Electric vehicles highlight the problematic opportunity for miners. Although a Tesla or Porsche Taycan doesn’t have a tailpipe and usually generates much less carbon than a traditional car over a multiyear lifespan, its big lithium-ion battery requires more metal than an internal combustion engine. Consulting firm Rystad Energy expects annual lithium demand from EVs and energy storage to rise by a factor of more than 20 times by 2030 compared with last year’s level.
Lithium-ion batteries also contain cobalt, nickel, copper and aluminum. And this isn’t just about batteries: Solar panels, wind turbines, charging stations and the grid infrastructure to tie them together will all need masses of metal. There is talk of a new “supercycle,” with specialist stocks such as lithium miner Albemarle pricing in astronomical growth.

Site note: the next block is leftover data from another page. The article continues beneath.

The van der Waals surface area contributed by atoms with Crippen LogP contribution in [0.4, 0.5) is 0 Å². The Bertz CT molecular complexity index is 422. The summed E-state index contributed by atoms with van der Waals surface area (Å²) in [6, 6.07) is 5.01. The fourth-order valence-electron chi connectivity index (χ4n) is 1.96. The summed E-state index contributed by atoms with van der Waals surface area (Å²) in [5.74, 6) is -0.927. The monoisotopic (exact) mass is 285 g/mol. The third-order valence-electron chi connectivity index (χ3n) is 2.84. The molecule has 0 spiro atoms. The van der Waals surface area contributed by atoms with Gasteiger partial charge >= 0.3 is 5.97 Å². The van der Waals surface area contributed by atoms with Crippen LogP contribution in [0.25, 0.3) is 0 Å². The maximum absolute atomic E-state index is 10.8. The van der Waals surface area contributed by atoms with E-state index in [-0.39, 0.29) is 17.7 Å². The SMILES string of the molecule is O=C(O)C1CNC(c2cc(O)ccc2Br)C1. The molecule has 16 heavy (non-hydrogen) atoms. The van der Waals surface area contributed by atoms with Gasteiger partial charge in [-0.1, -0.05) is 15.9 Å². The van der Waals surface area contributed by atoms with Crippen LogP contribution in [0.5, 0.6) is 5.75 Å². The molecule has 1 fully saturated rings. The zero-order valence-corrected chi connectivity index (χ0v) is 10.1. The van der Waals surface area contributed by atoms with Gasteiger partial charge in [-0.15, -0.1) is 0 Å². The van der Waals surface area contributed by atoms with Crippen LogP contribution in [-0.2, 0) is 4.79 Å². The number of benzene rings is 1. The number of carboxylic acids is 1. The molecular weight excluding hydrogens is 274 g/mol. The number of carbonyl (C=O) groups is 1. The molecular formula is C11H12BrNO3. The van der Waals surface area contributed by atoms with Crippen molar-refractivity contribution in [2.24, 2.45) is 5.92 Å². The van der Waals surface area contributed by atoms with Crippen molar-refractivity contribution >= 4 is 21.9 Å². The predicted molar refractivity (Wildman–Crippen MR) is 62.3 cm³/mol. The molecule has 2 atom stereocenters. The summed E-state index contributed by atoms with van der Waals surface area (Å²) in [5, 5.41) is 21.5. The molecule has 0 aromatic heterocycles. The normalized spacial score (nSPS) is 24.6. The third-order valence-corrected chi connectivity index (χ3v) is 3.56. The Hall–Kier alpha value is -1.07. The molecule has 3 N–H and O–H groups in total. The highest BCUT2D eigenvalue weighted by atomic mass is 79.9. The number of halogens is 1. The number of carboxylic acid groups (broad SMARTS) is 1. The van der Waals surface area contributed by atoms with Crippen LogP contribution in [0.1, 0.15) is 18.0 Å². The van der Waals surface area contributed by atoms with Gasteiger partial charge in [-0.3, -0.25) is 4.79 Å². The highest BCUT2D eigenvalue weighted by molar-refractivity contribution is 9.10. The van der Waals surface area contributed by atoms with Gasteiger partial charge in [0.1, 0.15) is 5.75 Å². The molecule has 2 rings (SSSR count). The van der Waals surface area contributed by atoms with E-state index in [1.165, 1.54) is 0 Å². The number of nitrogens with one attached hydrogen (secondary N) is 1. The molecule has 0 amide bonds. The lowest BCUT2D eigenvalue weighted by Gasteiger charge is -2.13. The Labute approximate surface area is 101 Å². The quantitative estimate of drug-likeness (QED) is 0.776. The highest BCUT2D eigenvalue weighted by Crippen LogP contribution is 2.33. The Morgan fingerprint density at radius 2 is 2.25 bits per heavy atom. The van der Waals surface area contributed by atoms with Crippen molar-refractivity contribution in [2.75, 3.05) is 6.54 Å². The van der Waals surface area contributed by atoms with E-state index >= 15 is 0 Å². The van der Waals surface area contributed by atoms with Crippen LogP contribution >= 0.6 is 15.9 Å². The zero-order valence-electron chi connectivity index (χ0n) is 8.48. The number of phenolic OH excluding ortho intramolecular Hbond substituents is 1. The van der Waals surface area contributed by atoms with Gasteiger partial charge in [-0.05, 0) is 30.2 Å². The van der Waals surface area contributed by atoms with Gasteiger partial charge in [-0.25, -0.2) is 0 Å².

The scramble for new mining prospects is likely just getting started. Canada is a particularly appealing destination. In addition to ample resources, it offers proximity to the big U.S. market, favorable geopolitics and good environmental, social and governance credentials. These matter more than ever because today’s supplies of battery metals come with huge ESG and geopolitical challenges that are tough to reconcile with the environmental problem they are supposed to solve, not to mention Washington’s goal of lessening U.S. dependence on China.